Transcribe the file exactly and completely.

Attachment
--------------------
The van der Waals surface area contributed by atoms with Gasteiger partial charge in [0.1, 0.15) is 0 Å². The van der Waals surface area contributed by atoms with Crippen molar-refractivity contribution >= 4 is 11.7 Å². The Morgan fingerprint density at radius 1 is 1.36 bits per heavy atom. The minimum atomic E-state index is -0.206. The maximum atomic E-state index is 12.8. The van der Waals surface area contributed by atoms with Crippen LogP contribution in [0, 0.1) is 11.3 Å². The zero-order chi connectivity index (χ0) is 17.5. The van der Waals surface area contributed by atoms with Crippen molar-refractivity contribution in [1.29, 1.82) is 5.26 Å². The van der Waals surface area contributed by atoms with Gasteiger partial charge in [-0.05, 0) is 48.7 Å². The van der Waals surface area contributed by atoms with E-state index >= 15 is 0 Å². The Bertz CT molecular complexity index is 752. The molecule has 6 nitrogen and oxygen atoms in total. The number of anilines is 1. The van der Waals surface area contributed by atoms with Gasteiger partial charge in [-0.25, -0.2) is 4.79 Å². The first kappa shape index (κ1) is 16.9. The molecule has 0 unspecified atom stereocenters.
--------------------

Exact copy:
The van der Waals surface area contributed by atoms with Gasteiger partial charge in [0.1, 0.15) is 0 Å². The van der Waals surface area contributed by atoms with Crippen molar-refractivity contribution >= 4 is 11.7 Å². The Morgan fingerprint density at radius 1 is 1.36 bits per heavy atom. The minimum atomic E-state index is -0.206. The maximum atomic E-state index is 12.8. The van der Waals surface area contributed by atoms with Crippen LogP contribution in [0, 0.1) is 11.3 Å². The zero-order chi connectivity index (χ0) is 17.5. The van der Waals surface area contributed by atoms with Crippen molar-refractivity contribution in [1.29, 1.82) is 5.26 Å². The van der Waals surface area contributed by atoms with Gasteiger partial charge in [-0.05, 0) is 48.7 Å². The van der Waals surface area contributed by atoms with E-state index >= 15 is 0 Å². The Bertz CT molecular complexity index is 752. The molecule has 6 nitrogen and oxygen atoms in total. The number of anilines is 1. The van der Waals surface area contributed by atoms with Gasteiger partial charge in [-0.25, -0.2) is 4.79 Å². The first kappa shape index (κ1) is 16.9. The molecule has 0 unspecified atom stereocenters.